Defining plant-fungi relationships

Supply and demand determine the amount of nutrients that plants and fungi exchange in these mutualistic relationships, according to Bücking. To unravel these complex interactions, she collaborates with researchers at the Vrije Universiteit in Amsterdam and the University of British Columbia as well as other South Dakota Agricultural Experiment Station researchers.

Though a host plant is colonized by multiple fungi species simultaneously, the plant is able to distinguish between good and bad fungal behavior and allocates resources accordingly," she said. These fungi cannot be enslaved by one particular host plant and form common mycorrhizal networks that give them access to multiple hosts.

Her research, for example, showed that when fungi were able to choose between a shaded and a non-shaded host plant, fungi responded by reducing their nutrient share to the shaded plant because this host plant was not able to provide as much carbon as the non-shaded plant.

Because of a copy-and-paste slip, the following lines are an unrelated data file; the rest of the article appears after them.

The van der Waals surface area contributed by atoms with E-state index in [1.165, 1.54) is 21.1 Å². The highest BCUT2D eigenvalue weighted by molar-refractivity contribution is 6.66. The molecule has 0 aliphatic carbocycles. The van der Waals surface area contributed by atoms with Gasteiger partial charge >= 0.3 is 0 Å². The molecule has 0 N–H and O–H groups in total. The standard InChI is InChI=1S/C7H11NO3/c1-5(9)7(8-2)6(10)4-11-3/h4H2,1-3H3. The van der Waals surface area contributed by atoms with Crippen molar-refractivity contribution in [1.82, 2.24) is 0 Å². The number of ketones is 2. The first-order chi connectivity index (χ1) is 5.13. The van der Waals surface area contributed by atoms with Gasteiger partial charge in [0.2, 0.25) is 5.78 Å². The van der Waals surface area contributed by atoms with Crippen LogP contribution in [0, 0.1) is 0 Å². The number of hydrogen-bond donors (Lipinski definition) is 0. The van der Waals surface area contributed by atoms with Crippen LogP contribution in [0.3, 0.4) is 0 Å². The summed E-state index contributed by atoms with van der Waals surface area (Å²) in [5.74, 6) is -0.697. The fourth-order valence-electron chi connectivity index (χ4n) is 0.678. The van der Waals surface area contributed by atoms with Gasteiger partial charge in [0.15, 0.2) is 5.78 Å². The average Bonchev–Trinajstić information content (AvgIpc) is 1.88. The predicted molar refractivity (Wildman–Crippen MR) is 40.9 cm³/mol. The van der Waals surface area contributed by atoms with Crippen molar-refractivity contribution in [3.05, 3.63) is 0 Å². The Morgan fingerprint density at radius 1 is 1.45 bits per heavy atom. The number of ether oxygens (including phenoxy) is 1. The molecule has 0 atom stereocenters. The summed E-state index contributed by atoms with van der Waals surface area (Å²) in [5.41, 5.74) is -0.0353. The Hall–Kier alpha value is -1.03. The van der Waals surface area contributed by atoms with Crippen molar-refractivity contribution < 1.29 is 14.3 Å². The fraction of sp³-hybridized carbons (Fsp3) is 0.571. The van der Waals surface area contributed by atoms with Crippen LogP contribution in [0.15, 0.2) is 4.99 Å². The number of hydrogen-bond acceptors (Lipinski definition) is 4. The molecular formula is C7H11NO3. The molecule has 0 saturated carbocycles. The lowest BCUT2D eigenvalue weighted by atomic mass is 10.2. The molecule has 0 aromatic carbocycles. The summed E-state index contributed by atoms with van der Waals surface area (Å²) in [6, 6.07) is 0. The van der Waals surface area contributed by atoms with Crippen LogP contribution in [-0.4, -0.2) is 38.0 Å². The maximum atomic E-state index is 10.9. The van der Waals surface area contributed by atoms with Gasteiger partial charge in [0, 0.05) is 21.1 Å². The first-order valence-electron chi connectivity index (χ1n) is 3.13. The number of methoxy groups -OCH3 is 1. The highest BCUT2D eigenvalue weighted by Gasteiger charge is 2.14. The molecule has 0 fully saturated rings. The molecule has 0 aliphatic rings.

Interestingly, it has recently been shown that plants use these common mycorrhizal networks also as information highways, and are able to "communicate" and to exchange warning signals from one plant to another.

Optimizing fungi for specific crops

She and her collaborators have also found that some fungi are more beneficial than others. For example, Bücking and her collaborators evaluated the relationship between alfalfa and 31 different isolates of 10 arbuscular mycorrhizal fungal species.

They then classified the fungal isolates as high-, medium- or low-performance isolates. The researchers found that high-performance isolates increased the biomass and nutrient uptake of alfalfa by more than 170 percent, while the low-performance ones did not have any effect on growth.